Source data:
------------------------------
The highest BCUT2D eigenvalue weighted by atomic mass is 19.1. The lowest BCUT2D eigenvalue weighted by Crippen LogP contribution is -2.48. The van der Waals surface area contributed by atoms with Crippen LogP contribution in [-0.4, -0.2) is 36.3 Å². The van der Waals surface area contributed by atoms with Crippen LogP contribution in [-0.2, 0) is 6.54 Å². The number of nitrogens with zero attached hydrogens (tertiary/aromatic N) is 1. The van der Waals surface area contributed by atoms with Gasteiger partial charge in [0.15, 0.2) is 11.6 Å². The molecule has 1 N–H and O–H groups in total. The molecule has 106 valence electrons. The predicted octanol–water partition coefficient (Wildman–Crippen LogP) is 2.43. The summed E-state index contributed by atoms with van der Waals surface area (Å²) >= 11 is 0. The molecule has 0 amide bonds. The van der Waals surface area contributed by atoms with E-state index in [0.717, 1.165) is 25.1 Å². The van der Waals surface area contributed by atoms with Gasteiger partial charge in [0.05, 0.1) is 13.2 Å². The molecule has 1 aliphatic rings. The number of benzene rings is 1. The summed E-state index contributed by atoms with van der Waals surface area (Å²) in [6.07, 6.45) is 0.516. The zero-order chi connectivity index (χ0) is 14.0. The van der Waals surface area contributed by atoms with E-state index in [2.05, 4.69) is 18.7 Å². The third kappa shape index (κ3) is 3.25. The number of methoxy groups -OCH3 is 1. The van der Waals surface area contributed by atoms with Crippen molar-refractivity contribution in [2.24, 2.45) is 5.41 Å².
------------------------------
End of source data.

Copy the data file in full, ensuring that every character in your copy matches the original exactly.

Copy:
The highest BCUT2D eigenvalue weighted by atomic mass is 19.1. The lowest BCUT2D eigenvalue weighted by Crippen LogP contribution is -2.48. The van der Waals surface area contributed by atoms with Crippen LogP contribution in [-0.4, -0.2) is 36.3 Å². The van der Waals surface area contributed by atoms with Crippen LogP contribution in [-0.2, 0) is 6.54 Å². The number of nitrogens with zero attached hydrogens (tertiary/aromatic N) is 1. The van der Waals surface area contributed by atoms with Gasteiger partial charge in [0.15, 0.2) is 11.6 Å². The molecule has 1 N–H and O–H groups in total. The molecule has 106 valence electrons. The predicted octanol–water partition coefficient (Wildman–Crippen LogP) is 2.43. The summed E-state index contributed by atoms with van der Waals surface area (Å²) >= 11 is 0. The molecule has 0 amide bonds. The van der Waals surface area contributed by atoms with E-state index in [0.717, 1.165) is 25.1 Å². The van der Waals surface area contributed by atoms with Gasteiger partial charge in [0.05, 0.1) is 13.2 Å². The molecule has 1 aliphatic rings. The number of benzene rings is 1. The summed E-state index contributed by atoms with van der Waals surface area (Å²) in [6.07, 6.45) is 0.516. The zero-order chi connectivity index (χ0) is 14.0. The van der Waals surface area contributed by atoms with E-state index in [2.05, 4.69) is 18.7 Å². The third kappa shape index (κ3) is 3.25. The number of methoxy groups -OCH3 is 1. The van der Waals surface area contributed by atoms with Crippen molar-refractivity contribution in [2.24, 2.45) is 5.41 Å².